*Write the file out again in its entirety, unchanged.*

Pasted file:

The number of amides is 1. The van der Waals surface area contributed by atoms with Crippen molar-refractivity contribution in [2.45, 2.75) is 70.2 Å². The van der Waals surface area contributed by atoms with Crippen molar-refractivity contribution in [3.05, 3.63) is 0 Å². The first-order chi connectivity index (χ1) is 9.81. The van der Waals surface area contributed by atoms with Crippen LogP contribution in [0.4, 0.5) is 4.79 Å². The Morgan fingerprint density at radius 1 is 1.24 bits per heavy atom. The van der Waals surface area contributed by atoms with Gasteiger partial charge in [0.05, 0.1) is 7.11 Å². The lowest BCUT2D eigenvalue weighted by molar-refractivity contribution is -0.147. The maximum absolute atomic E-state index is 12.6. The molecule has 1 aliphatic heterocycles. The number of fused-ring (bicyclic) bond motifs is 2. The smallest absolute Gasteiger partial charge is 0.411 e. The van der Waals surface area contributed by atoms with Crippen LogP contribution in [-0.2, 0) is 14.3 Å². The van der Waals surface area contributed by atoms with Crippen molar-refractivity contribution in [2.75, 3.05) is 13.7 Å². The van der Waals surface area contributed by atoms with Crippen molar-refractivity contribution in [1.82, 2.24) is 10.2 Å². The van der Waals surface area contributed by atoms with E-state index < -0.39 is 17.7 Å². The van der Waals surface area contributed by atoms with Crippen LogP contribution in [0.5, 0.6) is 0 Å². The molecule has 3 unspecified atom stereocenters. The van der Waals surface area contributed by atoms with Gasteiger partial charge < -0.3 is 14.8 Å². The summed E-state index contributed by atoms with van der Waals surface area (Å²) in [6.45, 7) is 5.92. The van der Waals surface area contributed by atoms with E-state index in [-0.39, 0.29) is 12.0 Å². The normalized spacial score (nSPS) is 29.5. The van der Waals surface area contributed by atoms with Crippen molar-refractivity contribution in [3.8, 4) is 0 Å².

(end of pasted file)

The number of amides is 1. The van der Waals surface area contributed by atoms with Crippen molar-refractivity contribution in [2.45, 2.75) is 70.2 Å². The van der Waals surface area contributed by atoms with Crippen molar-refractivity contribution in [3.05, 3.63) is 0 Å². The first-order chi connectivity index (χ1) is 9.81. The van der Waals surface area contributed by atoms with Crippen LogP contribution in [0.4, 0.5) is 4.79 Å². The Morgan fingerprint density at radius 1 is 1.24 bits per heavy atom. The van der Waals surface area contributed by atoms with Gasteiger partial charge in [0.05, 0.1) is 7.11 Å². The lowest BCUT2D eigenvalue weighted by molar-refractivity contribution is -0.147. The maximum absolute atomic E-state index is 12.6. The molecule has 1 aliphatic heterocycles. The number of fused-ring (bicyclic) bond motifs is 2. The smallest absolute Gasteiger partial charge is 0.411 e. The van der Waals surface area contributed by atoms with Crippen LogP contribution in [-0.2, 0) is 14.3 Å². The van der Waals surface area contributed by atoms with Crippen molar-refractivity contribution in [2.75, 3.05) is 13.7 Å². The van der Waals surface area contributed by atoms with Crippen molar-refractivity contribution in [1.82, 2.24) is 10.2 Å². The van der Waals surface area contributed by atoms with E-state index < -0.39 is 17.7 Å². The van der Waals surface area contributed by atoms with Crippen LogP contribution in [0.5, 0.6) is 0 Å². The molecule has 3 unspecified atom stereocenters. The van der Waals surface area contributed by atoms with Gasteiger partial charge < -0.3 is 14.8 Å². The summed E-state index contributed by atoms with van der Waals surface area (Å²) in [6.45, 7) is 5.92. The van der Waals surface area contributed by atoms with E-state index in [-0.39, 0.29) is 12.0 Å². The normalized spacial score (nSPS) is 29.5. The van der Waals surface area contributed by atoms with Crippen molar-refractivity contribution in [3.8, 4) is 0 Å².